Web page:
Also for the record, I am not a Dimond fanboy by any stretch of the imagination, with that being said, I do occasionally stick up for brands/people/products that I think are not getting a fair assessment, in which case your's was. Again, I see you admit the seller has some relationship with Dimond. Do you know their agreement, he/she very easily could have taken a frame with issues for a steep discount and they are trying to pass it off on you. Regardless, Dimond knows you are not the original purchaser. Maybe the standard should be different, but when you buy things second hand that is a risk you are taking. That is why the resale value of bike parts is a fraction of what the initial cost might have been.

I think I understand your situation, maybe I don't, but it seems like a classic case of buyer's remorse. You should be dealing with the original seller not Dimond.

As for the aero gains, Dimond, didn't put that whitepaper out and candy-coat it like some others bike companies - frankly you should applaud them for trying their best. As I said, Dimond is not Trek, they don't have the same R&D and will never, but they were open and honest, even if it didn't reflect their bike the best. This wasn't some sort of secret. They don't promote their bike in my opinion as the absolute fastest, they take a different approach highlight "made in america" or "comfortable". As Rapp said, before, teasing out which bike is faster is useless when the body accounts for 70-80% of the drag on a bike. Maybe you didn't know this, but this isn't Dimond's fault. The bike is plenty fast and I am confident I could ride it to splits within seconds of my current bike given the same positions, equipment etc over a 70.3.

Knowing the legitimate backstory of TJ, including the expiration of his Specialized deal, and his own back issues, I feel confident the Dimond bike is comfy bike. I have talked to other riders and friends who ride Dimonds and will give me the real story. I also have friends who ride bikes, and are paid to ride bikes and complain not stop about the bike. I'm sorry you didn't find the bike comfy.

Again, I apologize if your experience with Dimond is frustrating, but please understand it is only in my opinion that I think you are being a little biases. You can see earlier in this thread where I attacked certain aspects of Dimond as well as compared to Specialized/Cervelo/Trek

Thomas, I appreciate your thoughts in the matter but would like to point out a few aspects of your posts that make it hard to believe you are not a bit of a fanboy.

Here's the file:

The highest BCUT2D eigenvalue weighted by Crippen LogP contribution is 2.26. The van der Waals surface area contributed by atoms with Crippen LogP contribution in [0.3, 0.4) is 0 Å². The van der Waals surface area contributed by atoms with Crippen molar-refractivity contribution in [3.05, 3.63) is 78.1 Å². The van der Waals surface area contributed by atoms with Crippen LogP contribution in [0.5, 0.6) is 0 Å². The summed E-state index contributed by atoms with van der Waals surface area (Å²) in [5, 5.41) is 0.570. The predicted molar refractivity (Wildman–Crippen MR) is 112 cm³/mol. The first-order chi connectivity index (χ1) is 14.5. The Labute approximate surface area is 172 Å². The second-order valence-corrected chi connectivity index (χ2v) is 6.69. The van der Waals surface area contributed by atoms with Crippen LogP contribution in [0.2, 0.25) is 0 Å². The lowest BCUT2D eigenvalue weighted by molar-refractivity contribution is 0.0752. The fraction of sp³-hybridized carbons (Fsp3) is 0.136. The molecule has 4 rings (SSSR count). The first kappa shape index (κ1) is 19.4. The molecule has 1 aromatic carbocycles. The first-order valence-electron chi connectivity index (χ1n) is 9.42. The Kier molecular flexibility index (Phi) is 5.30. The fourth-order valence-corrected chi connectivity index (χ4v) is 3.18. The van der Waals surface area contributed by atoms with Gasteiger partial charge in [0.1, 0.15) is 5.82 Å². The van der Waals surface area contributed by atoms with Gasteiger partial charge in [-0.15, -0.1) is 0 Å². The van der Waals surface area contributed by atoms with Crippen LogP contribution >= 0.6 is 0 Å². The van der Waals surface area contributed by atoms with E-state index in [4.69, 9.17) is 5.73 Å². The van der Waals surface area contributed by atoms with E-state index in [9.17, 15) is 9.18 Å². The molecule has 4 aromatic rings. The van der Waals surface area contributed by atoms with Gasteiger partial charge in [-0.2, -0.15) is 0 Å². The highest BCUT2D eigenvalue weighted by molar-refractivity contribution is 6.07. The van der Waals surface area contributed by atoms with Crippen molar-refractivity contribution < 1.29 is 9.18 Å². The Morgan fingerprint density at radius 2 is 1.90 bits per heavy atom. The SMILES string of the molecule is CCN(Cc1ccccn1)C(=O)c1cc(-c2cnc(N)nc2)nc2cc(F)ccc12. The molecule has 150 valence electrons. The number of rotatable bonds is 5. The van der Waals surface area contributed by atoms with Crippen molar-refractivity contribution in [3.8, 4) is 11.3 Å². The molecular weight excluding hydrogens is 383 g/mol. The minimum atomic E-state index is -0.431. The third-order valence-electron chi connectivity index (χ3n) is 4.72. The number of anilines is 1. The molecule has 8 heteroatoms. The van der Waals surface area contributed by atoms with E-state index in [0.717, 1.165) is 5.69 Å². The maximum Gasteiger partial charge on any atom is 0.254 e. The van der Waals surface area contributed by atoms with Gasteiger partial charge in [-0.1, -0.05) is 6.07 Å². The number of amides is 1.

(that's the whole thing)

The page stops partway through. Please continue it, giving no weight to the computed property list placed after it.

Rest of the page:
You are absolutely correct that Dimond should be applauded for putting out a white paper that didn't necessarily represent their bike in the best light. I couldn't agree more, however the paper clearly concludes that the bike is the fastest on the market and suggests that the bike with rider tests aren't as accurate. You state that Dimond don't market their bikes as being the fastest, but rather 'comfy, when that couldn't be further from the truth. Dimond clearly markets their bike as the fastest and to assert otherwise is bizarre. You state that you know the bike is 'comfy' because TJ has a bad back and you have some friends that told you so, but how can you state this as fact if you have never actually ridden one?

My original post was merely meant to offer some perspective to would be purchasers based on my own experience. I'm not losing sleep over this. For me, personally, I would not consider a Dimond for the following objective reasons, plain and simple.
1: I'm not convinced by the aero testing against a basic Shiv and a P5-Three that the Dimond is any faster than a conventional frame. If I'm not mistaken, the frame was not designed in a tunnel. They built the frames and then had the bike tested hoping it would put up good numbers.
2: My own experience riding a Dimond did not lead me to conclude the bike was more comfortable. It revealed the bike to be harsh, at least with Profile wheels and the stock 3T fork.
3: The Dimond frame I purchased, while used for a few months, was not representative of a top tier bike in terms of fit and finish. Not even close.
4: Dimond didn't stand behind their product because it wasn't bought new from them, nor would they stand behind the product for the original owner. This is certainly their prerogative, but shortsighted at best. Again, I offered to pay them to check it out and fix the faulty paint as well as buy a new superfork, but was told in no uncertain terms that I was not a 'real' customer. For a new company trying to build a brand and reputation for quality and customer service, this is moronic. When someone is trying to pay you money to fix and upgrade a bike your company built, they are a customer in my mind. Yes, I do know the circumstances of the original seller. His frame was not sold as a blem model. He didn't know there were cracks in the bottom bracket until I received it.